The low-level eruption of Pavlof volcano that started on May 31, 2014, has escalated late on June 2. According to Alaska Volcano Observatory (AVO), the seismic tremor increased starting about 23:00 UTC and pilots have recently reported ash clouds to 6.7 km (22 000 ft) above sea level. Aviation color code was raised to red.
Elevated surface temperatures were detected at the summit of Pavlof volcano in satellite imagery on May 31 suggesting that the volcano was experiencing a low-level eruption with lava at the surface. A low level steam plume was visible in satellite imagery and in the FAA web camera located in Cold Bay, AVO said. A pilot reported a gas and ash plume drifting north at 2.1 – 2.4 km (7 000 to 8 000 feet) above sea level.
Eruption of Pavlof volcano on June 2, 2014. Image copyright Christopher Diaz at northernXposed Photography.
Satellite images acquired on June 2 show a plume extending over 80 km east of the volcano.
Pavlof volcano eruption. Image acquired: June 2, 2014. Image credit: NASA Terra/MODIS
The volcano has been relatively calm since its last eruptive episode in May/June 2013.
Pavlof last appeared in GVP's weekly volcanic report during the week of August 7 – 13: 7 August-13 August 2013:
"On August 8 AVO reported that no lava or ash emissions had been observed at Pavlof since June 26 and the volcano exhibited gradually declining levels of unrest. Seismicity was at background levels."
The most active volcano of the Aleutian arc, Pavlof is a 2519-m-high Holocene stratovolcano that was constructed along a line of vents extending NE from the Emmons Lake caldera. Pavlof and its twin volcano to the NE, 2142-m-high Pavlof Sister, form a dramatic pair of symmetrical, glacier-covered stratovolcanoes that tower above Pavlof and Volcano bays. A third cone, Little Pavlof, is a smaller volcano on the SW flank of Pavlof volcano, near the rim of Emmons Lake caldera.
Pavlof volcano and eruption plume on evening of August 30, 2007. View is to the S, out of the right side of a PenAir Metro Airline plane en route to Anchorage from Cold Bay; plume height was approximately 5.2-5.5 km. (Courtesy of Chris Waythomas and AVO/USGS)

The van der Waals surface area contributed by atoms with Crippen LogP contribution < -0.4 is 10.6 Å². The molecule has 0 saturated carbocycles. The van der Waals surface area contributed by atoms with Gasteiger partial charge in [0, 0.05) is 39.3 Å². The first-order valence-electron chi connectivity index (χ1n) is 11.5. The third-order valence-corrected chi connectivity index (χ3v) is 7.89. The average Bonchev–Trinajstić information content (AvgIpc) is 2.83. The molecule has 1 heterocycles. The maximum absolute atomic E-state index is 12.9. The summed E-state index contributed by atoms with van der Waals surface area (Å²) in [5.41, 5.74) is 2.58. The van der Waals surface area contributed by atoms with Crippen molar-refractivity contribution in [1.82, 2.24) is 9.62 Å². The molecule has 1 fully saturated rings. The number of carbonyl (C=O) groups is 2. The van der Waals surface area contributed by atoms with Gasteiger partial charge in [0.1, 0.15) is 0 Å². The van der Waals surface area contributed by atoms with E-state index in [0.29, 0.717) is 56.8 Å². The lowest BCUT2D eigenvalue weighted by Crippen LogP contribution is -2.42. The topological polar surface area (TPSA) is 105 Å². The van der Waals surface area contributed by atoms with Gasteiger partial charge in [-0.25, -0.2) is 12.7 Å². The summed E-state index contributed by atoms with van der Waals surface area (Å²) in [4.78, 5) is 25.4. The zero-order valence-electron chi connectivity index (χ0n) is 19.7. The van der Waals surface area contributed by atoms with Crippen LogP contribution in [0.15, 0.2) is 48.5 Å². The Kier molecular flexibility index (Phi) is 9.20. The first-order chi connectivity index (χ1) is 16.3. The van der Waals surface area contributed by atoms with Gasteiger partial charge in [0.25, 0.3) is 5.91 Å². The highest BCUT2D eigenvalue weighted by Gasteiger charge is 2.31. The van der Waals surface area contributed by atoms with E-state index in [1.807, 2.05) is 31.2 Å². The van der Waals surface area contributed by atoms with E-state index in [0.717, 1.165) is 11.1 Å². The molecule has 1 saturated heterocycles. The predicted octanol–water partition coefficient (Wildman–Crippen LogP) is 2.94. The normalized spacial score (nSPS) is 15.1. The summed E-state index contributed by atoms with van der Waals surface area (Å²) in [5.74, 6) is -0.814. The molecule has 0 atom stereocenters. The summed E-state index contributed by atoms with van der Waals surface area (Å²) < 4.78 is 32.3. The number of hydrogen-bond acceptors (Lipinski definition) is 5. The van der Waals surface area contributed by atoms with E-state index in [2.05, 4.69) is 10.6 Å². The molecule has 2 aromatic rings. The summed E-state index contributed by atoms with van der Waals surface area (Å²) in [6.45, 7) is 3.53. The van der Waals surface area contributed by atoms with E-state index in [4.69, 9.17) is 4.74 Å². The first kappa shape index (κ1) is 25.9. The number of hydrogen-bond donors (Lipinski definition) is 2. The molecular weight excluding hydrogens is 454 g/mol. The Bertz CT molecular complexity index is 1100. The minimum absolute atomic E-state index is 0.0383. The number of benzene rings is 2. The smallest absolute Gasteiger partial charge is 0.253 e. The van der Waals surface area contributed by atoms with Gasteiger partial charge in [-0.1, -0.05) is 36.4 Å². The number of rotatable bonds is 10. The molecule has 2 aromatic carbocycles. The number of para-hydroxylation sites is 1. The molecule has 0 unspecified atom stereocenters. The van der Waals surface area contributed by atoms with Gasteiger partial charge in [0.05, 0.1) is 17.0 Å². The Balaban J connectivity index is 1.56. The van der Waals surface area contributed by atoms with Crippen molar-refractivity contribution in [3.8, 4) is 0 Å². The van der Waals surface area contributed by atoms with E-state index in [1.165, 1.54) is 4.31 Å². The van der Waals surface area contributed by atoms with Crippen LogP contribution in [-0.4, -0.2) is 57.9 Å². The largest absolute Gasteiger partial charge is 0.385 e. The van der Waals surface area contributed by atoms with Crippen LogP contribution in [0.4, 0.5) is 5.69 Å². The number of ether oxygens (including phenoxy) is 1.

Unlike Pavlof Sister, Pavlof has been frequently active in historical time, typically producing strombolian to vulcanian explosive eruptions from the summit vents and occasional lava flows. The active vents lie near the summit on the north and east sides. The largest historical eruption of Pavlof took place in 1911, at the end of a 5-year-long eruptive episode. During this eruption a fissure opened on the northern flank of the volcano, ejecting large blocks and issuing lava flows. (GVP)
Index map showing location of Pavlof volcano and other Alaska Peninsula volcanoes. (Credit: Snedigar, Schaefer/Image courtesy of the AVO/ADGGS)
Featured image: Eruption of Pavlof Volcano. Image copyright Christopher Diaz at northernXposed Photography. June 2, 2014.
If you value what we do here, open your ad-free account and support our journalism.
Producing content you read on this website takes a lot of time, effort, and hard work. If you value what we do here, select the level of your support and register your account.
Your support makes this project fully self-sustainable and keeps us independent and focused on the content we love to create and share.
All our supporters can browse the website without ads, allowing much faster speeds and a clean interface. Your comments will be instantly approved and you’ll have a direct line of communication with us from within your account dashboard. You can suggest new features and apps and you’ll be able to use them before they go live.
You can choose the level of your support.
Stay kind, vigilant and ready!